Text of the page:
Dark Angel and Lord Carew's Bride by Mary Balogh- This volume has two stories linked by a common character- Lord Lionel Kersey. In the first book, Jennifer Winwood is the fiancee of Lord Kersey and is quite in love with him. But Lord Gabriel Fisher, Earl of Thornhill, long absent from England, having run off with his pregnant stepmother, returns with a grudge against Kersey. For Lord Kersey is the true father of his stepmother's child, born after an affair between them. So in revenge, he plots to take Jennifer away from Kersey by making it appear that they have come to a love match. But when Kersey forges a letter intimating that they have become secret lovers, he calls off their engagement, leaving Jennifer both heartbroken and now notorious. Can Gabriel undo the damage he caused to her reputation by marrying her, and make up the ruin he made of her life in the process? In the second book, Jennifer's cousin, Samantha Newmann, is still suffering the emotional damage of having been used by Lord Kersey to try and break his engagement with Jennifer. It's now four years later, and, once having believed herself in love with Lionel, is unable and unwilling to fall in love with anyone else- as her first experience giving her heart was so disastrous and hurtful. But when she meets a man she comes to know as Hartley Wade, a disabled gardener working for Lord Carew, who lives next to the estate owned by Jennifer and Gabriel, she finds herself trusting him as she trusts no one else, and when Lord Kersey returns and intimates that he still finds her tremendously attractive, she finds herself seeking out Hartley for comfort- but he has fallen in love with her, and proposes marriage- to which she immediately accepts. But can the lies they have shared ever be repaired with the truth? For Hartley has another secret in his past: Lord Kersey was responsible for his crippling, and is Harley's cousin. He also looks down on his crippled cousin and would like nothing more than to seduce his new bride away from him. But can Samantha and Wade fight for their love, and finally put Lord Kersey in his place? I loved this combined book. Lord Kersey starts out looking so wonderful and handsome, but is shown to be quite contemptible and twisted. By the end of the first book, you feel a definite sickness in your stomach when you see him, and you can quite understand Samantha's reaction to what he does.. But both books have wonderful romances, albeit with plenty of misunderstandings and some bad feelings on both sides- and neither seem forced in any way. There is no "smart character acts stupidly for the sake of plot" moments and no point where either heroine acts in a way that is inconsistent with their own intelligence. The romances are sometimes uncomfortable, but very realistic, and I enjoyed both of them a lot, with the comeuppance of Lord Kersey in both being quite delicious. Recommended.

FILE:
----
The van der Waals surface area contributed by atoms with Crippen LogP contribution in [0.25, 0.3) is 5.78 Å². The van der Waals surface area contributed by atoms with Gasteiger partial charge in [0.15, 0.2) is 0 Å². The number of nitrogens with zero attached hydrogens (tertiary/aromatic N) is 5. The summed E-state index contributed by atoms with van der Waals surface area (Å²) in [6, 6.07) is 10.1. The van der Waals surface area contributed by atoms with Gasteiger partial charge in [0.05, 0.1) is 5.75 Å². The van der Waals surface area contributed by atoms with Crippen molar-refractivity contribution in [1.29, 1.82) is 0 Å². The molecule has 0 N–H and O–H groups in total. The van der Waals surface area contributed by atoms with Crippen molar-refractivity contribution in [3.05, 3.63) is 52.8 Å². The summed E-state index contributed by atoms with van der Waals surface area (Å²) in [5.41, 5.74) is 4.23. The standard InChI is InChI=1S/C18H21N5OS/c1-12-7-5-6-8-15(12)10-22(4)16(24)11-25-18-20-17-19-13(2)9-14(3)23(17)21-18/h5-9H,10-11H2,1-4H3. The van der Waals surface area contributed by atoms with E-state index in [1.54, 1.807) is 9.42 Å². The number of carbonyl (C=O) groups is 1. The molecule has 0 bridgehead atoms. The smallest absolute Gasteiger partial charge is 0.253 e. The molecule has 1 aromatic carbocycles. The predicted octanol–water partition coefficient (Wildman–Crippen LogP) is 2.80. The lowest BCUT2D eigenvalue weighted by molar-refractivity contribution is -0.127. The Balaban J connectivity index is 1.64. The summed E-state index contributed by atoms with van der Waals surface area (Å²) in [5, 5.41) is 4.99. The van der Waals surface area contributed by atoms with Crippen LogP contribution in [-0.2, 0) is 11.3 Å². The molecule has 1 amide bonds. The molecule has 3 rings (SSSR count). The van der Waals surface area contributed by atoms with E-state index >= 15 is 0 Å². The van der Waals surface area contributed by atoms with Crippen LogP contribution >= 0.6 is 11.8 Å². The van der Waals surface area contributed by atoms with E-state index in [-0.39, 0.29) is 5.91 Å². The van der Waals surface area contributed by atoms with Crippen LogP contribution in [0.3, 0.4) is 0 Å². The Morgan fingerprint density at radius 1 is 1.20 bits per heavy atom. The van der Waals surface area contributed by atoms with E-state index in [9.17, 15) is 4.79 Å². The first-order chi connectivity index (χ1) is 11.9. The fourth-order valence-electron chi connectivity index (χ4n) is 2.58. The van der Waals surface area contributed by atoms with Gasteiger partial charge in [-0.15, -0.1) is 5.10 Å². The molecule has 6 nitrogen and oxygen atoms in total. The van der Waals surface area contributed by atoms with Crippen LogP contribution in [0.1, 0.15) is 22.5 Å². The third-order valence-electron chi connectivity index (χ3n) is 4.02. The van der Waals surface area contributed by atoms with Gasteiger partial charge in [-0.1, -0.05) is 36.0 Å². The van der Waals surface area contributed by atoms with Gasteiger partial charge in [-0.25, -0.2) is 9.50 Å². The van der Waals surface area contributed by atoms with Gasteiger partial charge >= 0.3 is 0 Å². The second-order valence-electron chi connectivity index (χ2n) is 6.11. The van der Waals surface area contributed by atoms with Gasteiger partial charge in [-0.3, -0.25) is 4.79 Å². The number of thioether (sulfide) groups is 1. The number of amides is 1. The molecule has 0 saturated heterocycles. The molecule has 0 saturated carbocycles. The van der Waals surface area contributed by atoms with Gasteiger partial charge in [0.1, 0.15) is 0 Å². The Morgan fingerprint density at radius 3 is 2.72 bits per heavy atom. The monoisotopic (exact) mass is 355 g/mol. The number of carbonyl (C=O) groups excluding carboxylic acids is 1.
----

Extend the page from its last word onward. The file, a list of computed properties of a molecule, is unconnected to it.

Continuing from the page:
The Eye of the World Graphic Novel, Volume 1 by Robert Jordan, Chuck Dixon and Chase Conley- Rand Al'Thor is a young man growing up in the village of Emmond's Field with his friend Matrim Cauthon and Perrin Aybara. He is looked on with love by Egwene Al'vere, the daughter of the mayor and also proprietor of the town's only inn. It's nearing the time of Bel'tine, and the portents are dark. Strange robed man have been seen by Rand, his friend Mat, and other young men of the village, though no one else seems to have seen them, also Moraine, an Aes Sedai, a woman of magic, has shown up along with her Warder, Lan Al-Mandragoran. There is also a traveling gleeman, Thom Merillian, who has come to the village to entertain at the festival. But then Rand and his father's farm is attacked by beast-men known as Trollocs. Rand's father is badly injured, and when he makes his way back to the village, he finds it has been attacked as well. Nynaeve Al'Mere, the very young Wisdom, or wise woman, can do nothing for Rand's father, and so he asks Moraine to try and heal him. She is able to do so, but knows that the Trolloc attack was against specific young men of the village and decides to take them to Tar Valon for their safety. Meanwhile, Rand dreams of the life of the Dragon, Lews Therin Telamon, and of his death, which raised a volcanic mountain after he killed his wife and people in a fit of madness. But the road to Tar Valon is long. Can he and his friends make it without succumbing to the forces of darkness along the way? And why is the Darkness seeking Rand and his friends, anyhow? I read this series a long  long time ago, and I was curious enough to try and re-read it when the graphic novel version came out. This was a good adaptation, but occasionally the artist' art is rather strange. Fingers occasionally look broken and/or badly arthritic, but otherwise, it's just fine. And the story is just wonderful, of course. It's adapted well and told well, and I'd recommend this if you're looking for a more visual depiction of the story. Recommended.